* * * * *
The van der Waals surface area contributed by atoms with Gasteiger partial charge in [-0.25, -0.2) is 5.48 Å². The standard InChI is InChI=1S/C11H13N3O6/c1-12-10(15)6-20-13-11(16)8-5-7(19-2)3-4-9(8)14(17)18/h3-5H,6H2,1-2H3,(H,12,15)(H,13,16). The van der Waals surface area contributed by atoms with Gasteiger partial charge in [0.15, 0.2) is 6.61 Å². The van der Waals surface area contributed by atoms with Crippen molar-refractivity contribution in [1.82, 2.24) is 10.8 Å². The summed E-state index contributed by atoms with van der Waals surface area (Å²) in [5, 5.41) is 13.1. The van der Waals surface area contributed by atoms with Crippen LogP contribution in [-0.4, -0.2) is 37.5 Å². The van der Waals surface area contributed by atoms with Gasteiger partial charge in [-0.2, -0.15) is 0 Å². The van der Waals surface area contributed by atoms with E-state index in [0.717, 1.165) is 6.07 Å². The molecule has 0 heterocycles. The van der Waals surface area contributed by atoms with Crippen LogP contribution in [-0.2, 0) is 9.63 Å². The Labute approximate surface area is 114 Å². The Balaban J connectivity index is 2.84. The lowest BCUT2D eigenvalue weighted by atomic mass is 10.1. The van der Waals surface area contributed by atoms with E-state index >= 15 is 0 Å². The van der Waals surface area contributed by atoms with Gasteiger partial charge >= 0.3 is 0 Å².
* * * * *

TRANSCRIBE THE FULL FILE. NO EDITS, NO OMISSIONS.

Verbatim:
The van der Waals surface area contributed by atoms with Gasteiger partial charge in [-0.25, -0.2) is 5.48 Å². The standard InChI is InChI=1S/C11H13N3O6/c1-12-10(15)6-20-13-11(16)8-5-7(19-2)3-4-9(8)14(17)18/h3-5H,6H2,1-2H3,(H,12,15)(H,13,16). The van der Waals surface area contributed by atoms with Gasteiger partial charge in [0.15, 0.2) is 6.61 Å². The van der Waals surface area contributed by atoms with Crippen molar-refractivity contribution in [1.82, 2.24) is 10.8 Å². The summed E-state index contributed by atoms with van der Waals surface area (Å²) in [5, 5.41) is 13.1. The van der Waals surface area contributed by atoms with Crippen LogP contribution in [-0.4, -0.2) is 37.5 Å². The van der Waals surface area contributed by atoms with Gasteiger partial charge in [-0.2, -0.15) is 0 Å². The van der Waals surface area contributed by atoms with E-state index in [0.717, 1.165) is 6.07 Å². The molecule has 0 heterocycles. The van der Waals surface area contributed by atoms with Crippen LogP contribution in [-0.2, 0) is 9.63 Å². The Labute approximate surface area is 114 Å². The Balaban J connectivity index is 2.84. The lowest BCUT2D eigenvalue weighted by atomic mass is 10.1. The van der Waals surface area contributed by atoms with E-state index >= 15 is 0 Å². The van der Waals surface area contributed by atoms with Gasteiger partial charge >= 0.3 is 0 Å².